When it comes to voting, I sometimes feel like an explorer, hacking my way through a Central American jungle in hopes of finding the ruin of a Mayan temple.
Please understand, this feeling isn’t because I’m lost. I know exactly where I am and where I’m going. What I don’t know, however, is which gap between the trees ahead of me offers the easiest path forward and which one harbors the snakes, spiders and other wildlife that I want to avoid.
OK, I guess deciding how to cast my vote isn’t really analogous to trekking through a jungle. For one thing, I won’t sweat as much. Even so, deciding how to vote isn’t something to be taken lightly.
In my last column, I produced a sort of sermon about what to consider when choosing a candidate. If you wondered how anybody could ever make up his mind if he followed all that advice, you’re probably right. Most of us probably take a shortcut, and traditionally, the most common shortcut is to choose based on the candidates’ party affiliation, or at least it was the last time I read anything on the subject. That’s to be expected, since party affiliation says a lot about what a candidate stands for.
I’m like most Americans, then, because my primary reference in voting is which party a candidate represents. I started favoring the Republican party, but once I started voting, I found myself questioning my loyalty to the Grand Old Party. That was the era of angry protests, and it led to changes in both parties. The Civil Rights movement made the biggest difference, because it led conservative Democrats in the South to switch to the Republican Party.
The Civil Rights issue was also changing my viewpoint. I sympathized with the Civil Rights movement, and in the early years, watching all those Southern Democratic politicians defending segregation and taking often violent measures to stop marches pushed me toward the Republican Party. When Sen. Strom Thurmond switched parties, though, my thinking reversed, and I began to drift away from the Republicans
Well, that all happened half a century ago, and it won’t be a surprise to anyone who knows me that I will most likely vote for Democrats, regardless of my official party status. But I can only drift so far. I would not have voted for Bernie Sanders two years ago, and I wouldn’t vote for him now. I’m not a Socialist, and I’m definitely not part of the hard-right conservative gang.
This year, as is usually the case during the so-called mid-term election, halfway through the president’s term, the president himself is an issue. It certainly is influencing my vote, making it much less likely to be in the Republican column, at least when it comes to the people we send to Congress.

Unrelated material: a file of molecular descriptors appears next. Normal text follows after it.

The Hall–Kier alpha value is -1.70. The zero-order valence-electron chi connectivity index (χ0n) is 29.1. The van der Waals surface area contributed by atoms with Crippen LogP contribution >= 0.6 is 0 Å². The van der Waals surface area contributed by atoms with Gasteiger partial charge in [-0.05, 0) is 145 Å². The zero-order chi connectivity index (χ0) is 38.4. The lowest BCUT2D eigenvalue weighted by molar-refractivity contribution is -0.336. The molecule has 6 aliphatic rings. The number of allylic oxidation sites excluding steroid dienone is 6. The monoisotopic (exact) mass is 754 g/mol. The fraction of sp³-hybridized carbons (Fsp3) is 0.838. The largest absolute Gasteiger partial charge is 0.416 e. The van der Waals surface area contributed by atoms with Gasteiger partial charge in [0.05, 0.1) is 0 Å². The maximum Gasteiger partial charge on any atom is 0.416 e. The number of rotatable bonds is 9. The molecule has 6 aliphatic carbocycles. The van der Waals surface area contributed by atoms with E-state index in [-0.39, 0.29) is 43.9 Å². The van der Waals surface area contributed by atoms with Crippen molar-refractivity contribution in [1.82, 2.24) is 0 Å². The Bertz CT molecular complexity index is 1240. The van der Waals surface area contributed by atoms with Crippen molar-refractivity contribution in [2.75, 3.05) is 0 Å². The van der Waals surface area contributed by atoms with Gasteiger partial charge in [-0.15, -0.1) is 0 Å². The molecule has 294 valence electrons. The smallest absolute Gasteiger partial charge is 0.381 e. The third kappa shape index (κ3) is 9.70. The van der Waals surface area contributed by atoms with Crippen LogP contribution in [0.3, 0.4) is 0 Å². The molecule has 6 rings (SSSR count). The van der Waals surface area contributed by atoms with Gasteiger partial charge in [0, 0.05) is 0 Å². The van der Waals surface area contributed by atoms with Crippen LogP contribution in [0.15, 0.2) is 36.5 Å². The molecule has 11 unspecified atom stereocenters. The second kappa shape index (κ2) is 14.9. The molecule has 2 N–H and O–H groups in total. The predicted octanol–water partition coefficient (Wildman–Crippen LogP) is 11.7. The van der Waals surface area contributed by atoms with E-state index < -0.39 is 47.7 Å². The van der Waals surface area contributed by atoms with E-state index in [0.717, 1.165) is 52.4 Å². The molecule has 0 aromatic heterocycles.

I did not vote for President Trump. His campaign was based on lies and misrepresentations designed to feed on people’s fears. One such lie was his promise to build a border wall and make Mexico pay for it. That was a lie, because his promise that we wouldn’t have to pay for it could not be kept. He might have sent Mexico a bill, but they’d simply tear it up, and we will pay billions if it is built at all.
Similarly, he promised to repeal the Affordable Care Act, known as Obamacare, but promised that everyone will have, in his words, “beautiful health care.” Well, that hasn’t happened, and it won’t, because replacing Obamacare would require a program something like Obamacare to be even close to affordable, let alone beautiful.
Once in office, the president seems to have gone out of his way to antagonize our biggest trading partners and many of the allies we have worked with for years. He has demanded that NATO nations contribute more money to the alliance, ignoring the fact that maintaining their own military forces is part of their contribution. He recently tore up the NAFTA trade agreement with Mexico and Canada, then negotiated essentially the same treaties with them and bragged about doing it.
His biggest win, a big tax cut, is also problematic. Supposedly, this cut will generate enough economic growth to make up for the loss of tax revenue, balance the budget and reduce the national debt. Unfortunately, tax cuts historically have not fulfilled that promise, so the result will likely be more budget deficits and a bigger debt.
Finally, I am troubled by the affinity the president has displayed for the far right. My particular complaint is that the far right includes white nationalists, white separatists, anti-immigrant groups and other movements based on bigotry and racism. These groups do not represent the nation I pledge allegiance to, “one nation under God, indivisible, with liberty and justice for all.”
I can’t vote against the president in this election, but since our senator and representative, who want us to re-elect them, have been silent about these issues, I can only conclude that they accept the way the president is using his office.
That’s why I’ll vote against them.